Concerning the three graphic novels published by Vents d'Ouest and mentioned in another trivia item: they were actually part of an experiment to expand the storyline of the games through comic books. Each volume chronicles the story of a particular character and sheds light on the back-story of the video game.
La Geôle de Pandore (Pandora's Jail) tells the tale of Jorge, the head librarian of Buenos Aires. For players of the game, this is probably the most important of the three books as it relates the final fate of the villain of the game, Ernst Dietrich (which was left open after the game's ending).
Le Glaive du Crépuscule (The Dagger in the Dusk) is about the past of Sears and gives more depth to his role in the storyline.
And last but not least, la Cité des Abîmes (City of the Depths) tells the story of the explorer Bjorn Hamsun and his father, and their discovery of the City of the Old Ones in Antartica. It is also directly linked to the H. P. Lovecraft short story At the Mountains of Madness.
As you use the computer terminal in the future, you see a cut-scene which is narrated by a "Howard Phillips Parker." This character not only bares the same name as Howard Phillips Lovecraft, the author responsible for the Cthulhu stories, but also looks conspicuously like him.
There is a French cartoon book series loosely based on the game (the scenario isn't the same, but there are some common places and characters). The editor is Vents d'Ouest and there are 3 volumes : Le glaive du crépuscule, La geôle de Pandore and La cité des abîmes. The second volume of this series was given in bundle with the video game in a special edition made a few years later by the French magazine PC Soluces (game, comic book and walkthrough for 79 FF = 11 $).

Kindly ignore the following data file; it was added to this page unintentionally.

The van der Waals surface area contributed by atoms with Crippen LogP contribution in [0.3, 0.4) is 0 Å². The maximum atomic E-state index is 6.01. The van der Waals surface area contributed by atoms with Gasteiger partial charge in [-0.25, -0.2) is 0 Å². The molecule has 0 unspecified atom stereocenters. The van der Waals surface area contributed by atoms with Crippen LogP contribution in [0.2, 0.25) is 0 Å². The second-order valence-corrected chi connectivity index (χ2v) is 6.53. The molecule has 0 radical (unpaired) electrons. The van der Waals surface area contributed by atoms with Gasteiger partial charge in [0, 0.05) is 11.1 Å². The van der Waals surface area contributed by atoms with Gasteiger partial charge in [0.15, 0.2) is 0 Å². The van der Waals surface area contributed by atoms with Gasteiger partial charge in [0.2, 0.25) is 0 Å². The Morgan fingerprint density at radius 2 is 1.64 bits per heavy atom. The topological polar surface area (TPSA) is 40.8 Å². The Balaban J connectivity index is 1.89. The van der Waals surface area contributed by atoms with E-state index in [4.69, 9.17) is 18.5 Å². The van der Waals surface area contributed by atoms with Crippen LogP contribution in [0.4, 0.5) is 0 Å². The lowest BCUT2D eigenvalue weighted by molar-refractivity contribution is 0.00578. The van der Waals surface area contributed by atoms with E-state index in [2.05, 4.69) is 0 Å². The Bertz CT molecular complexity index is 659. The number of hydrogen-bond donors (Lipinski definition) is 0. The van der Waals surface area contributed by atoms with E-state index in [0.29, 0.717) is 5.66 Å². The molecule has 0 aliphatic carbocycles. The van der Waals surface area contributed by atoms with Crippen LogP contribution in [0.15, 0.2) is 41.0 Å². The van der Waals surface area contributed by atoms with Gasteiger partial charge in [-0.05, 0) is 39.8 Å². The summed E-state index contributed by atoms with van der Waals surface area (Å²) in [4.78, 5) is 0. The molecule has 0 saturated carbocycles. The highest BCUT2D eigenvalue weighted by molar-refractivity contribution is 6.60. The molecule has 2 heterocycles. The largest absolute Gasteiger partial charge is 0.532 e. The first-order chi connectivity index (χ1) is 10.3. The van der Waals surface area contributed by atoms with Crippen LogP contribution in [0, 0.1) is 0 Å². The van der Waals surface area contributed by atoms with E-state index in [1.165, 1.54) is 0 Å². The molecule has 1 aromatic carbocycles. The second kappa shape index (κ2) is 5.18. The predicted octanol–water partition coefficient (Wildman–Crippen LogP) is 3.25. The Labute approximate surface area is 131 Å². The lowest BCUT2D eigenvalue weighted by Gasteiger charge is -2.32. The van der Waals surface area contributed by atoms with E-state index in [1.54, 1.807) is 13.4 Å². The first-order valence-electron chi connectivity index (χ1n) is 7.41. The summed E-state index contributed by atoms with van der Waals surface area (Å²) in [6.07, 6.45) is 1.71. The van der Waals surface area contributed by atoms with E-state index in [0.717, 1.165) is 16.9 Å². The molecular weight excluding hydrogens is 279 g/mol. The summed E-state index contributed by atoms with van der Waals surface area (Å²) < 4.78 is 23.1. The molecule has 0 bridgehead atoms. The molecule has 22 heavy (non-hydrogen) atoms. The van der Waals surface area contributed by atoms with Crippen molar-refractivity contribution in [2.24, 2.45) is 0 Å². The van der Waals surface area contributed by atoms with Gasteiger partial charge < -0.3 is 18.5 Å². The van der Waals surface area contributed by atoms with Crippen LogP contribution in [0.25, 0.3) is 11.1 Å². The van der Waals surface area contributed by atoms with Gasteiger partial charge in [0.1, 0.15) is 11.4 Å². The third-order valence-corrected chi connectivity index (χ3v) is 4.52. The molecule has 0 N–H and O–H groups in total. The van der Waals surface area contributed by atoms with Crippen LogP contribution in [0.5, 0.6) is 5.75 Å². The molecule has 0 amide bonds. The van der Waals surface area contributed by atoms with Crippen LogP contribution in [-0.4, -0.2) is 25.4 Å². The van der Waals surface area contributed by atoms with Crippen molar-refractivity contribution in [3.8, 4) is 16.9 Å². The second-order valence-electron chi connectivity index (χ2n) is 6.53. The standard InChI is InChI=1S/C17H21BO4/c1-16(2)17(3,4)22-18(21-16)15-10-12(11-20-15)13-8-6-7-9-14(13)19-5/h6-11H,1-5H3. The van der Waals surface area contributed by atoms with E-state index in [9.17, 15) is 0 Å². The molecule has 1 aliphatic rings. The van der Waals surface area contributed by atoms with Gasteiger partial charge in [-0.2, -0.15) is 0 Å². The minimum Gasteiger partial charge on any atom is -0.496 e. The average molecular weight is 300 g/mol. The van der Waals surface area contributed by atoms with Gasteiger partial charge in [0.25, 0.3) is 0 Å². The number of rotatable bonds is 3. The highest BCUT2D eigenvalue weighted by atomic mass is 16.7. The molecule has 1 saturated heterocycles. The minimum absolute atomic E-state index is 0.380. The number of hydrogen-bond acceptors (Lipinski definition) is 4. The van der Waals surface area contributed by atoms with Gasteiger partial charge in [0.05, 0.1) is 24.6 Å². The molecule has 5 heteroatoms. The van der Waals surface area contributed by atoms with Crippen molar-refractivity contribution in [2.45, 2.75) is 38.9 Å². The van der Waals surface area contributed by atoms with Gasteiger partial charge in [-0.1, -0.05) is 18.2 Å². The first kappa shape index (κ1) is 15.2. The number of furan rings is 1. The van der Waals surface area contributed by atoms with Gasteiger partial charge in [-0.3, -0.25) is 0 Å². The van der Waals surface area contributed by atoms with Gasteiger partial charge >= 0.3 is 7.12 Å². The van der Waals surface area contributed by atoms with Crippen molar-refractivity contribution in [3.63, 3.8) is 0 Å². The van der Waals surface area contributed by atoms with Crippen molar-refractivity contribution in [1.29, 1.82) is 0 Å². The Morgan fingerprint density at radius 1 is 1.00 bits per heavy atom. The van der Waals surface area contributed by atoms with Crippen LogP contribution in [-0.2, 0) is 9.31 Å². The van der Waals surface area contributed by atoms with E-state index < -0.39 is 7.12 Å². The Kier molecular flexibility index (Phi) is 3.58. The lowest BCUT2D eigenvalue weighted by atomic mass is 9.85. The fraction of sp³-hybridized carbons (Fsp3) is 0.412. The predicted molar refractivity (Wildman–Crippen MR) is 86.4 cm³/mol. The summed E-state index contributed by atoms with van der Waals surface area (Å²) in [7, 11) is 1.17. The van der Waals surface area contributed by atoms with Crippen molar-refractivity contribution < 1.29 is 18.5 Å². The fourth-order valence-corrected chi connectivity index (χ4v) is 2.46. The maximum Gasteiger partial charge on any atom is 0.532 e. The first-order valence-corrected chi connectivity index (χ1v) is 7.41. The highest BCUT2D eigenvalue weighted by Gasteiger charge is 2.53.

There are indeed two version of the games, VGA and SVGA, but the savegames are not compatible.
The introduction scene could be used as a screensaver (!).
The 200 background pictures were hand-drawn then scanned. The 40 characters were made using Motion Capture.
The game was developed in 18 months and occupied 60 persons.
When Ryan arrives at the Buenos Aires library, he meets a blind man named Jorge who is the curator. Argentine writer Jorge Luis Borges (1899-1986) was director of the Buenos Aires public library for some years (although not close to the year 1937, when the game takes place) and began to lose his eyesight in his last years until finally he was completely blind. According to H.P. Lovecraft's writings, the Buenos Aires Library is one of the few places holding a copy of the Necronomicon.
This game is the sequel to Shadow of the Comet, although the continuity won't be apparent until the last 1/4 of the game. Two major characters from the first game show up about that time, and there's even a brief cameo by Lord Boleskine himself.
Prisoner of Ice is loosely based on the H.P. Lovecraft short story "Mountains of Madness" where an American expedition to the Antartic uncovers horrible creatures entombed in slabs of ice as well as a massive lost city beneath the Antartic snow. The game takes place several years after the story during WW II with Nazis having established a secret research base over the site of the lost city.